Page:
Reviewed by Ellen Becker
Throughout The Mystery of Love and Sex, the skeleton of a tree is suspended precariously from the ceiling, at times casting its long shadow across the raised white stage, which is pivoted just so to stretch from one corner of the audience back to that ominous, dangling tree.
Charlotte (Contessa Treffone), and Jonny (Thuso Lekwape) have been inseparable since they were 9. Now college age, Charlotte ditches Yale to chase Jonny to a no-name University closer to home. When Charlotte’s parents Howard and Lucinda (Nicholas Papademetriou and Deborah Galanos) visit their dorm for dinner, they interrogate Charlotte about her relationship with Jonny. Charlotte is exceedingly coy, deflecting her parents interventions with “can we not do the Jewish versus Black thing?”
Keeping her cards close to her chest, Charlotte later reveals to Jonny that she has feelings for a girl in her Gender Studies class. This innocent secret begins a fraught process of revelation and retraction. As if to spite herself, soon after this revelation she strips all her clothes off and demands Jonny have sex with her. It takes years to uncover the depth of secrets the pair hold, from each other and from themselves. Under the gaze of the skeleton tree, one repression gives life to another, the many entangled secrets and lies only brought to the fore once severed at the root with a swift revelation.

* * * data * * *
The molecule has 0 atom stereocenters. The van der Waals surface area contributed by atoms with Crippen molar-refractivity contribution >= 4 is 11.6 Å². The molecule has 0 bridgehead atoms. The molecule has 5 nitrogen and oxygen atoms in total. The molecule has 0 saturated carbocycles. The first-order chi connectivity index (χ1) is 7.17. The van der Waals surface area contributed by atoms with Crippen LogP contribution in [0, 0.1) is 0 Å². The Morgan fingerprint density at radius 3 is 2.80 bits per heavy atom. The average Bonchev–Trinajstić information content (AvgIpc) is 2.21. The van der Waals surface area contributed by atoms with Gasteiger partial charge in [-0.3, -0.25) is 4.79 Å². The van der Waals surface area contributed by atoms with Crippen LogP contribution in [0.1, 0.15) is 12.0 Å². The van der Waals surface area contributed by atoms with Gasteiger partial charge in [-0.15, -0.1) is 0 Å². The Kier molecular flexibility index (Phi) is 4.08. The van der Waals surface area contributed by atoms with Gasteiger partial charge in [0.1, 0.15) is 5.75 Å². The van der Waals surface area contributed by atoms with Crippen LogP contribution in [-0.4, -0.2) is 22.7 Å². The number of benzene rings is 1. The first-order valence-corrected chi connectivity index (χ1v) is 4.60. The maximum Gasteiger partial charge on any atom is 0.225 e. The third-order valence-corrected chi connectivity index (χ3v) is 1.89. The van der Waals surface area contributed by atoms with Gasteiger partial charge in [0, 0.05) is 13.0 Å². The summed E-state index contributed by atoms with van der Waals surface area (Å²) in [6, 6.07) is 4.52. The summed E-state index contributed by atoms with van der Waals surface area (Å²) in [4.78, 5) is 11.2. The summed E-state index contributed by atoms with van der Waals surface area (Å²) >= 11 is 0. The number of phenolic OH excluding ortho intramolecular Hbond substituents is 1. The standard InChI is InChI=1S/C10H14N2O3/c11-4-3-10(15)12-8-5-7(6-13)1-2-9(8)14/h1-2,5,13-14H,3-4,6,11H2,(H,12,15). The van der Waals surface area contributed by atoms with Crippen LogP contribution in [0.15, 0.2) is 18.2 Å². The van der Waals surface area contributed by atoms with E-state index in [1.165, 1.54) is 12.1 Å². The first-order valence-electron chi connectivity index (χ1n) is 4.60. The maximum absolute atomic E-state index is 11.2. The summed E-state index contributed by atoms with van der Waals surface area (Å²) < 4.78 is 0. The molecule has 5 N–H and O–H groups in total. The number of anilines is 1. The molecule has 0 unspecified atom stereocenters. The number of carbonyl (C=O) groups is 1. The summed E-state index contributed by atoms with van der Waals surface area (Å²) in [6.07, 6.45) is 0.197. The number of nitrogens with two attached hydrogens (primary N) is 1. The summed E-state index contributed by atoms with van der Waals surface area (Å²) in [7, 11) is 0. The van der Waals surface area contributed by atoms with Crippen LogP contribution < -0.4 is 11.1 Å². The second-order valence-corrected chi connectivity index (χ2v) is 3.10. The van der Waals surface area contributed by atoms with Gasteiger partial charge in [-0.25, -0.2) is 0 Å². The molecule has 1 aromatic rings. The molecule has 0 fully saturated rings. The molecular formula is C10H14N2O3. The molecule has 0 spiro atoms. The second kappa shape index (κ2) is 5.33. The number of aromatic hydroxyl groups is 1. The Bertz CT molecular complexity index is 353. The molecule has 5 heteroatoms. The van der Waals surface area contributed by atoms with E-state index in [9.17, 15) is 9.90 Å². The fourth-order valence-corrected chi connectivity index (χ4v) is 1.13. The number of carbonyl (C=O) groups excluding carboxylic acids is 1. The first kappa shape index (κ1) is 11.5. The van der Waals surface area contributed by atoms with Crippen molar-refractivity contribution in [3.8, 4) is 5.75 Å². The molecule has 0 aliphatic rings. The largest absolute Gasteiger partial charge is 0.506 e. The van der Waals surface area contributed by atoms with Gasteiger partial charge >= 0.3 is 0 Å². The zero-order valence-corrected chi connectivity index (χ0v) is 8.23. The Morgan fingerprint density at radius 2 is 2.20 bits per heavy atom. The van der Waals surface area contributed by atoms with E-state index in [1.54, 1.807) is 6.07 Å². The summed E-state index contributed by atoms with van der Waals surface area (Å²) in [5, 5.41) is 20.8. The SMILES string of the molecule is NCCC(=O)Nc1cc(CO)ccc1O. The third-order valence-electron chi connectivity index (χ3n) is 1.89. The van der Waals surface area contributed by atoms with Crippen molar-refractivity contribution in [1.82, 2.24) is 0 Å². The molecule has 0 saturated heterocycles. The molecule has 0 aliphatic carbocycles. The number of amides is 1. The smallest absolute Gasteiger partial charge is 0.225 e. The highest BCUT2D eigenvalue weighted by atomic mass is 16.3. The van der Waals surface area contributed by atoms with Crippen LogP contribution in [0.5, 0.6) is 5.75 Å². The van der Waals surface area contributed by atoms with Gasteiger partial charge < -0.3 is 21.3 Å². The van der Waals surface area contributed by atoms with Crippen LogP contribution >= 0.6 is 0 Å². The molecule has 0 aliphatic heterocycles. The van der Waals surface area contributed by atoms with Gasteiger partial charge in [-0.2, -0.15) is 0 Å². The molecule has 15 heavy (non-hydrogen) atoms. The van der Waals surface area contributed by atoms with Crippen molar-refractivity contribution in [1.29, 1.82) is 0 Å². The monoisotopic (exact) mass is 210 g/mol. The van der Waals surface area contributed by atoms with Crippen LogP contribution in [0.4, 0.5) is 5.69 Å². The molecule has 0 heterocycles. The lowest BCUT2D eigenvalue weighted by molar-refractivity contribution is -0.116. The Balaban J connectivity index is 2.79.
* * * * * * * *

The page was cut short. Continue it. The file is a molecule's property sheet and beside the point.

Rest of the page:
Director Anthony Skuse is certainly an actor’s director, and has elicited constantly engaging performances from his small cast. Treffone and Lekwape are wonderful as the confused best friends, giving a believable close chemistry that papers over the some of the overwrought conflicts offered by the script. As Charlotte’s ever-concerned parents, Papademetriou and Galanos provide much comic relief, while gradually revealing their own tragic secrets.
While the play’s parallels are a little too neat, it does draw our attention to how our subjectivity can drastically alter the way we respond to the world, and the way the world responds to us. We’re reminded of the incredible strides we’ve taken towards being a more open and accepting society, and how far we still have to go.
Photos by Darlinghurst Theatre Official website